Destined to cross Bobby’s path is Jack, a seemingly mild-mannered widow raising his teen-aged daughter. But Jack also has a secret. He is a vigilante on the side, avenging neighborhood wrongs, and he is out to get Bobby’s boss.
There’s a locker stuffed with cash, Bobby is in love and wants out of his life of two-bit crime, Jack’s taking a writing class from Bobby’s former stepsister, and a lot more is going on. Multiple characters orbit and crisscross. While Boyle gives them individual personalities, they all are shady, shabby, or broken in some way. The book is dense with plot and characters.
The setting is as much a character as any of the people in the book. It’s south Brooklyn the day before yesterday, so there is a grey haze of gritty nostalgia over the whole thing. It’s clear that Boyle knows south Brooklyn down to the last crack in the sidewalk and he brings it to life for the reader.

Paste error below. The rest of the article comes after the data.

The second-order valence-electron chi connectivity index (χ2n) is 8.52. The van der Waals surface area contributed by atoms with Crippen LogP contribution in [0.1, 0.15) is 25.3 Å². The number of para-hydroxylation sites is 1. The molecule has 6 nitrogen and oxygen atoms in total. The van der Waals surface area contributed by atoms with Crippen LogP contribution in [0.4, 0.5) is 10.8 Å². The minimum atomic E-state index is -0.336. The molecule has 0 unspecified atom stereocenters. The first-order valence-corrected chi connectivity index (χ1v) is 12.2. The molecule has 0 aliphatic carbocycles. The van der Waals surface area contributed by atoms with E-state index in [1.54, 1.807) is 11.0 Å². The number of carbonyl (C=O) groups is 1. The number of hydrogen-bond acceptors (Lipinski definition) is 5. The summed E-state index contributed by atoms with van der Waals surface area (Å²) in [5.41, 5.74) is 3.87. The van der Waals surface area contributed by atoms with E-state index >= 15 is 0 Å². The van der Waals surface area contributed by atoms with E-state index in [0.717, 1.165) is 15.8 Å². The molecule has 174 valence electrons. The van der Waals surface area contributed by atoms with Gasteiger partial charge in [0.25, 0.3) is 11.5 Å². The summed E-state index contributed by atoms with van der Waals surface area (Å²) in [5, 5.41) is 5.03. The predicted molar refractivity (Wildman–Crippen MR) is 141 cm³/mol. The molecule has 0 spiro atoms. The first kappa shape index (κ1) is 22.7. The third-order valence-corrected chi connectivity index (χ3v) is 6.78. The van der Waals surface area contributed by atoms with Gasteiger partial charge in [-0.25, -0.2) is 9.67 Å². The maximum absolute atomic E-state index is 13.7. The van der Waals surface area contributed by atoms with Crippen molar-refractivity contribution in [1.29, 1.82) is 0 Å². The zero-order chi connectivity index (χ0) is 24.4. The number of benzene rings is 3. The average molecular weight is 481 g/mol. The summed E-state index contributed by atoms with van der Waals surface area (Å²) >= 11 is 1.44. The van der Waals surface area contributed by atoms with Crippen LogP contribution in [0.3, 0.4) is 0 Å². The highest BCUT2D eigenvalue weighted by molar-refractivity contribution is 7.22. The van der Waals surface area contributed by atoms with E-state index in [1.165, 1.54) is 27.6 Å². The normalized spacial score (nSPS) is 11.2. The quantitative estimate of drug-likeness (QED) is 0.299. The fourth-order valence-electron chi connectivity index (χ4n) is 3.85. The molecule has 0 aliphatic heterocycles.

All in all, Shoot the Moonlight Out is a gripping, character-driven crime novel, perfect for fans of urban noir.
Here is an excerpt from another review I thought summed up Boyle's book quite well:
William Boyle knows how to craft a tight quilt of a plot while at the same time grounding that plot in a setting of wonderful richness. His Brooklyn is specific and clear and alive, a place he knows cold. He’s able to capture the messiness of life with the acuity of a dedicated realist, but he shapes that messiness in such a way that he keeps everything moving forward and toward a definitive resolution. Controlled and yet loose is how I would describe Shoot the Moonlight Out, and for my money, that’s a blend of two traits that’s no small achievement. [Shoot the Moonlight Out] is a novel that rings true down to the tiniest detail.— Criminal Element